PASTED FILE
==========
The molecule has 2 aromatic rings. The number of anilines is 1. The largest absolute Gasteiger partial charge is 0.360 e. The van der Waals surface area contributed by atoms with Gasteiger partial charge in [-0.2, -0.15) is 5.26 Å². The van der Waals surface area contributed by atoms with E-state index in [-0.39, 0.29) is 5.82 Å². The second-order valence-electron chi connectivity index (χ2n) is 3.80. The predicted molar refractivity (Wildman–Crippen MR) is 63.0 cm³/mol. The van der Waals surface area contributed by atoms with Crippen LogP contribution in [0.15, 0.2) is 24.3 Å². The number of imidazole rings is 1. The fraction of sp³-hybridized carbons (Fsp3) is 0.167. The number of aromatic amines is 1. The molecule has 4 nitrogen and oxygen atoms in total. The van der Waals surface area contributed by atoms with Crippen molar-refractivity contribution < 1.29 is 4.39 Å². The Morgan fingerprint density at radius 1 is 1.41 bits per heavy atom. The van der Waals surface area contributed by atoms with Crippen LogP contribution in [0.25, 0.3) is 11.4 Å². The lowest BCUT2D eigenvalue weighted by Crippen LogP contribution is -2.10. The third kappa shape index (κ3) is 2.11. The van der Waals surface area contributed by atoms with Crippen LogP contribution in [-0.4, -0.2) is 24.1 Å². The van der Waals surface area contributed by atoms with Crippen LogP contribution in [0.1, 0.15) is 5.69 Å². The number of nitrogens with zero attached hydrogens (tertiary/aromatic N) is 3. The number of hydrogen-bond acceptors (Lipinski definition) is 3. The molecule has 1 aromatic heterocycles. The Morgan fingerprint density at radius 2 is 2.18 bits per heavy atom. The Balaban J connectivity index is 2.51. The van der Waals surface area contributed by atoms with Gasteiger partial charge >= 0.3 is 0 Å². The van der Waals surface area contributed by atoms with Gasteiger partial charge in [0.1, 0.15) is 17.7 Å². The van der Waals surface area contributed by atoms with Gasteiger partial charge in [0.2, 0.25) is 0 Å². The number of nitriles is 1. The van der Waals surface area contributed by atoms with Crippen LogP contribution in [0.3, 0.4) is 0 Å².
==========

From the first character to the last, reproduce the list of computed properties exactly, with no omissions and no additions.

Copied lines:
The molecule has 2 aromatic rings. The number of anilines is 1. The largest absolute Gasteiger partial charge is 0.360 e. The van der Waals surface area contributed by atoms with Gasteiger partial charge in [-0.2, -0.15) is 5.26 Å². The van der Waals surface area contributed by atoms with E-state index in [-0.39, 0.29) is 5.82 Å². The second-order valence-electron chi connectivity index (χ2n) is 3.80. The predicted molar refractivity (Wildman–Crippen MR) is 63.0 cm³/mol. The van der Waals surface area contributed by atoms with Crippen LogP contribution in [0.15, 0.2) is 24.3 Å². The number of imidazole rings is 1. The fraction of sp³-hybridized carbons (Fsp3) is 0.167. The number of aromatic amines is 1. The molecule has 4 nitrogen and oxygen atoms in total. The van der Waals surface area contributed by atoms with Crippen molar-refractivity contribution < 1.29 is 4.39 Å². The Morgan fingerprint density at radius 1 is 1.41 bits per heavy atom. The van der Waals surface area contributed by atoms with Crippen LogP contribution in [0.25, 0.3) is 11.4 Å². The lowest BCUT2D eigenvalue weighted by Crippen LogP contribution is -2.10. The third kappa shape index (κ3) is 2.11. The van der Waals surface area contributed by atoms with Crippen LogP contribution in [-0.4, -0.2) is 24.1 Å². The van der Waals surface area contributed by atoms with Crippen LogP contribution in [0.1, 0.15) is 5.69 Å². The number of nitrogens with zero attached hydrogens (tertiary/aromatic N) is 3. The number of hydrogen-bond acceptors (Lipinski definition) is 3. The molecule has 1 aromatic heterocycles. The Morgan fingerprint density at radius 2 is 2.18 bits per heavy atom. The Balaban J connectivity index is 2.51. The van der Waals surface area contributed by atoms with Gasteiger partial charge >= 0.3 is 0 Å². The van der Waals surface area contributed by atoms with Gasteiger partial charge in [0.1, 0.15) is 17.7 Å². The van der Waals surface area contributed by atoms with Gasteiger partial charge in [0.2, 0.25) is 0 Å². The number of nitriles is 1. The van der Waals surface area contributed by atoms with Crippen LogP contribution in [0.3, 0.4) is 0 Å².